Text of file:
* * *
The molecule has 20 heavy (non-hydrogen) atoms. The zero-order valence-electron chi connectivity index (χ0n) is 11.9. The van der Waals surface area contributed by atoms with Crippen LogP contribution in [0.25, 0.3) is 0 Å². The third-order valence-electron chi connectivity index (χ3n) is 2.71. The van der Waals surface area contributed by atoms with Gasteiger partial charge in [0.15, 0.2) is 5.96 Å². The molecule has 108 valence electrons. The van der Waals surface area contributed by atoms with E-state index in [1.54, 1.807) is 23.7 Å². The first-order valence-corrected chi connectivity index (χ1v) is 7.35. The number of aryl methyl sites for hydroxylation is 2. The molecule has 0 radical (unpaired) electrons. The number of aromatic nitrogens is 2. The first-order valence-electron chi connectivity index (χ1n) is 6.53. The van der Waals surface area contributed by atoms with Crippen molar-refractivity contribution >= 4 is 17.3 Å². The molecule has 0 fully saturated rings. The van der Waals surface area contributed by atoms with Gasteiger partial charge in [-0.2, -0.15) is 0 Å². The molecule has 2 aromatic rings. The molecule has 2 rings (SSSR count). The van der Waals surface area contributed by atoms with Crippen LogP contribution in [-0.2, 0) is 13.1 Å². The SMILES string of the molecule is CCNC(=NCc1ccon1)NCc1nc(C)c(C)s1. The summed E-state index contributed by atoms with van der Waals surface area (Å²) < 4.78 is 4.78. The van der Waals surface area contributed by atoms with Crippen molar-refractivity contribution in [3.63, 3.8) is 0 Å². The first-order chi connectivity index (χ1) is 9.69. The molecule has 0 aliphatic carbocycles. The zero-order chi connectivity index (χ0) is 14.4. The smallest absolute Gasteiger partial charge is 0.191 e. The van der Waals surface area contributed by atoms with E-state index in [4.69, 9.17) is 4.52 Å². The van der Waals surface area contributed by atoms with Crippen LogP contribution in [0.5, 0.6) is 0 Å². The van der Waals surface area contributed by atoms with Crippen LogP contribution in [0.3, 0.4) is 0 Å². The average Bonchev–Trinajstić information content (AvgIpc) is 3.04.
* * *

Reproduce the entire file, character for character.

The molecule has 20 heavy (non-hydrogen) atoms. The zero-order valence-electron chi connectivity index (χ0n) is 11.9. The van der Waals surface area contributed by atoms with Crippen LogP contribution in [0.25, 0.3) is 0 Å². The third-order valence-electron chi connectivity index (χ3n) is 2.71. The van der Waals surface area contributed by atoms with Gasteiger partial charge in [0.15, 0.2) is 5.96 Å². The molecule has 108 valence electrons. The van der Waals surface area contributed by atoms with E-state index in [1.54, 1.807) is 23.7 Å². The first-order valence-corrected chi connectivity index (χ1v) is 7.35. The number of aryl methyl sites for hydroxylation is 2. The molecule has 0 radical (unpaired) electrons. The number of aromatic nitrogens is 2. The first-order valence-electron chi connectivity index (χ1n) is 6.53. The van der Waals surface area contributed by atoms with Crippen molar-refractivity contribution >= 4 is 17.3 Å². The molecule has 0 fully saturated rings. The van der Waals surface area contributed by atoms with Gasteiger partial charge in [-0.2, -0.15) is 0 Å². The molecule has 2 aromatic rings. The molecule has 2 rings (SSSR count). The van der Waals surface area contributed by atoms with Crippen LogP contribution in [-0.2, 0) is 13.1 Å². The SMILES string of the molecule is CCNC(=NCc1ccon1)NCc1nc(C)c(C)s1. The summed E-state index contributed by atoms with van der Waals surface area (Å²) < 4.78 is 4.78. The van der Waals surface area contributed by atoms with Crippen molar-refractivity contribution in [3.63, 3.8) is 0 Å². The first-order chi connectivity index (χ1) is 9.69. The molecule has 0 aliphatic carbocycles. The zero-order chi connectivity index (χ0) is 14.4. The smallest absolute Gasteiger partial charge is 0.191 e. The van der Waals surface area contributed by atoms with E-state index in [4.69, 9.17) is 4.52 Å². The van der Waals surface area contributed by atoms with Crippen LogP contribution in [0.5, 0.6) is 0 Å². The van der Waals surface area contributed by atoms with Crippen LogP contribution in [0.3, 0.4) is 0 Å². The average Bonchev–Trinajstić information content (AvgIpc) is 3.04.